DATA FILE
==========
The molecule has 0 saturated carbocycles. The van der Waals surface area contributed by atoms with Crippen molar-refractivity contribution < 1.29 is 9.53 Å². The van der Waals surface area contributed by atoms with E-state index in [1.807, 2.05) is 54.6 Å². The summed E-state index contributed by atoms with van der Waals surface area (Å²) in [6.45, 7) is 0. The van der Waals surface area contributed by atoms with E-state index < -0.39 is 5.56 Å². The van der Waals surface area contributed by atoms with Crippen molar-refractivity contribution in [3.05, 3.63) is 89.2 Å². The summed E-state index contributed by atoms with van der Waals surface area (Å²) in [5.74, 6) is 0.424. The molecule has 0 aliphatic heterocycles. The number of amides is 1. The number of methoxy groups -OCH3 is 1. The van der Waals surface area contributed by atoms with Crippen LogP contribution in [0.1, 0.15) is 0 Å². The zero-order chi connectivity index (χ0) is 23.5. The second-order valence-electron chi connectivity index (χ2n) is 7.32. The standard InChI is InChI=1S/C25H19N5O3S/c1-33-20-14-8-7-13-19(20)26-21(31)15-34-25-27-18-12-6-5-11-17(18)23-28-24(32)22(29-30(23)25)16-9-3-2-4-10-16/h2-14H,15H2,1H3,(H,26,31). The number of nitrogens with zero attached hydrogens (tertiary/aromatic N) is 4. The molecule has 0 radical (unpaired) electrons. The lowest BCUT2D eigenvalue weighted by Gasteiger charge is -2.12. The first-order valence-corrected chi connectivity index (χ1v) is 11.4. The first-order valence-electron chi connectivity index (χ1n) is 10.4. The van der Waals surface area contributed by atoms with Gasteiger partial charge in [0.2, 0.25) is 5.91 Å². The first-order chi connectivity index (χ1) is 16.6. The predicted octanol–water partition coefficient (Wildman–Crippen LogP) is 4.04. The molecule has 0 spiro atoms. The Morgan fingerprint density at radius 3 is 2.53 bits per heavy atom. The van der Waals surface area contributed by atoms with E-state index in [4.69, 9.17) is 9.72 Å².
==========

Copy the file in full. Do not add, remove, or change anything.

The molecule has 0 saturated carbocycles. The van der Waals surface area contributed by atoms with Crippen molar-refractivity contribution < 1.29 is 9.53 Å². The van der Waals surface area contributed by atoms with E-state index in [1.807, 2.05) is 54.6 Å². The summed E-state index contributed by atoms with van der Waals surface area (Å²) in [6.45, 7) is 0. The van der Waals surface area contributed by atoms with E-state index < -0.39 is 5.56 Å². The van der Waals surface area contributed by atoms with Crippen molar-refractivity contribution in [3.05, 3.63) is 89.2 Å². The summed E-state index contributed by atoms with van der Waals surface area (Å²) in [5.74, 6) is 0.424. The molecule has 0 aliphatic heterocycles. The number of amides is 1. The number of methoxy groups -OCH3 is 1. The van der Waals surface area contributed by atoms with Crippen LogP contribution in [0.1, 0.15) is 0 Å². The zero-order chi connectivity index (χ0) is 23.5. The second-order valence-electron chi connectivity index (χ2n) is 7.32. The standard InChI is InChI=1S/C25H19N5O3S/c1-33-20-14-8-7-13-19(20)26-21(31)15-34-25-27-18-12-6-5-11-17(18)23-28-24(32)22(29-30(23)25)16-9-3-2-4-10-16/h2-14H,15H2,1H3,(H,26,31). The number of nitrogens with zero attached hydrogens (tertiary/aromatic N) is 4. The molecule has 0 radical (unpaired) electrons. The lowest BCUT2D eigenvalue weighted by Gasteiger charge is -2.12. The first-order valence-corrected chi connectivity index (χ1v) is 11.4. The first-order valence-electron chi connectivity index (χ1n) is 10.4. The van der Waals surface area contributed by atoms with Gasteiger partial charge in [0.2, 0.25) is 5.91 Å². The first-order chi connectivity index (χ1) is 16.6. The predicted octanol–water partition coefficient (Wildman–Crippen LogP) is 4.04. The molecule has 0 spiro atoms. The Morgan fingerprint density at radius 3 is 2.53 bits per heavy atom. The van der Waals surface area contributed by atoms with E-state index in [4.69, 9.17) is 9.72 Å².